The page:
The Role of Interim Assessments in a Comprehensive Assessment System

This informative brief lays out general questions that districts should consider before making a decision to use interim assessment:

  1. What do we want to learn from this assessment?
  2. Who will use the information gathered from this assessment?
  3. What action steps will be taken as a result of this assessment?
  4. What professional development or support structures should be in place to ensure the action steps are taken and are successful?
  5. How will student learning improve as a result of using this interim assessment system and will it improve more than if the assessment system was not used?

The brief has implications for both selection criteria and decisions, and for the kinds of supports that need to be in place to support the use for interim assessment for its intended purpose.

The authors define Interim assessment as medium scale assessments falling between formative and summative assessment that serve to “(1) evaluate students’ knowledge and skills relative to a specific set of academic goals, typically within a limited time frame, and (2) are designed to inform decisions at both the classroom and beyond the classroom level, such as the school or district level.” (p. 1)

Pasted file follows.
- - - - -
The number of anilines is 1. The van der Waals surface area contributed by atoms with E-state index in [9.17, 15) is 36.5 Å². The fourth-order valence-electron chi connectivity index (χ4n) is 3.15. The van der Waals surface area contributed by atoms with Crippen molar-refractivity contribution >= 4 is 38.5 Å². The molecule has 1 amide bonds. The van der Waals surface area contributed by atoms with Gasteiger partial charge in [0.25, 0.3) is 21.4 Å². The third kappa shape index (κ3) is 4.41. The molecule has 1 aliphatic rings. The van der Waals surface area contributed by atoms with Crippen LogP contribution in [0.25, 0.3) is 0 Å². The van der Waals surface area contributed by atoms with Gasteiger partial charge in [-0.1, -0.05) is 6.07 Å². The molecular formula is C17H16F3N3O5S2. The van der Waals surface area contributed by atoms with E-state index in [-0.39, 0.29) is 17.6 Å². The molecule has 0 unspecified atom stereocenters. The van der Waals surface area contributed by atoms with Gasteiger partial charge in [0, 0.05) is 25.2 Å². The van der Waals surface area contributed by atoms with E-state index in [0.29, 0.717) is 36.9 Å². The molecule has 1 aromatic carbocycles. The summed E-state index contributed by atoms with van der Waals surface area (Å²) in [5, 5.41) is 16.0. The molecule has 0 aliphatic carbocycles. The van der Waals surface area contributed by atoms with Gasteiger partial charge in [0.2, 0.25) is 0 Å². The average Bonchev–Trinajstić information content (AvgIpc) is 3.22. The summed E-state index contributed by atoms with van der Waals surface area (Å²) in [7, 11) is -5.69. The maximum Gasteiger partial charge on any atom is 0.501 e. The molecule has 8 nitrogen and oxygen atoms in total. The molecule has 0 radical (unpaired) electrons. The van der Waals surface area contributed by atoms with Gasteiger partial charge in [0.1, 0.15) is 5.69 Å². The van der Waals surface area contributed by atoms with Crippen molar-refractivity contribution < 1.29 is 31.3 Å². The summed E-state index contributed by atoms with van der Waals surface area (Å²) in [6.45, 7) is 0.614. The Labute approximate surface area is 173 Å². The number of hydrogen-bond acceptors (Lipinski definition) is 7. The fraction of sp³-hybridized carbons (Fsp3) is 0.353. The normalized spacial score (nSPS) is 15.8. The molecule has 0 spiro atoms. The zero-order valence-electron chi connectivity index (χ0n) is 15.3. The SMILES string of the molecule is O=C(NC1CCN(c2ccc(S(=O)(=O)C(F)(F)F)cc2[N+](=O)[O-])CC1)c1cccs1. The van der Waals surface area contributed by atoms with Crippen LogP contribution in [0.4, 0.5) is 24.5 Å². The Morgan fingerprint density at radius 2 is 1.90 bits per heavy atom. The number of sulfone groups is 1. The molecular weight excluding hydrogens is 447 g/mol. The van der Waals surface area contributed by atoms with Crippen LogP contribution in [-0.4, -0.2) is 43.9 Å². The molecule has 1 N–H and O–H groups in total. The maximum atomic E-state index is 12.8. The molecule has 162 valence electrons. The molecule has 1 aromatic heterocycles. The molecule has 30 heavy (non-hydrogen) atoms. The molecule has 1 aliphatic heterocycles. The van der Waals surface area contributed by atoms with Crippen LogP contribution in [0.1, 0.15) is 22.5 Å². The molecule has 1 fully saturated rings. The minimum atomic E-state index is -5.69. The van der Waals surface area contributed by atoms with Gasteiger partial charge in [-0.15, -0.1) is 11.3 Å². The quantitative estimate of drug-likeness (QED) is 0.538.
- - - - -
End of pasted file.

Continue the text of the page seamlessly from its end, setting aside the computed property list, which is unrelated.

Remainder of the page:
Content Comments 

The authors also offer advice for purchasing commercial systems, including existing strengths and weaknesses, and offer additional implications for district and state decision-makers, which may be important for supporting use. The authors suggest that state decision-makers consider how they may provide leadership in establishing and maintaining the assessment vision and how state assessment design, accountability, professional development and quality control policies and resources can affect productive use.  

The document defines three general purposes that interim assessment may serve: immediate instructional purposes (including enriching the depth instruction, determining student strengths and/or weaknesses, and providing feedback to students for motivational or metacognitive purposes); evaluative purposes (providing information for teachers or administrators on the strengths and weaknesses of particular programs or instructional choices for the purpose of future improvement); and predictive (providing information to identify and perhaps further assess and take action for students at risk of not passing the end of year test)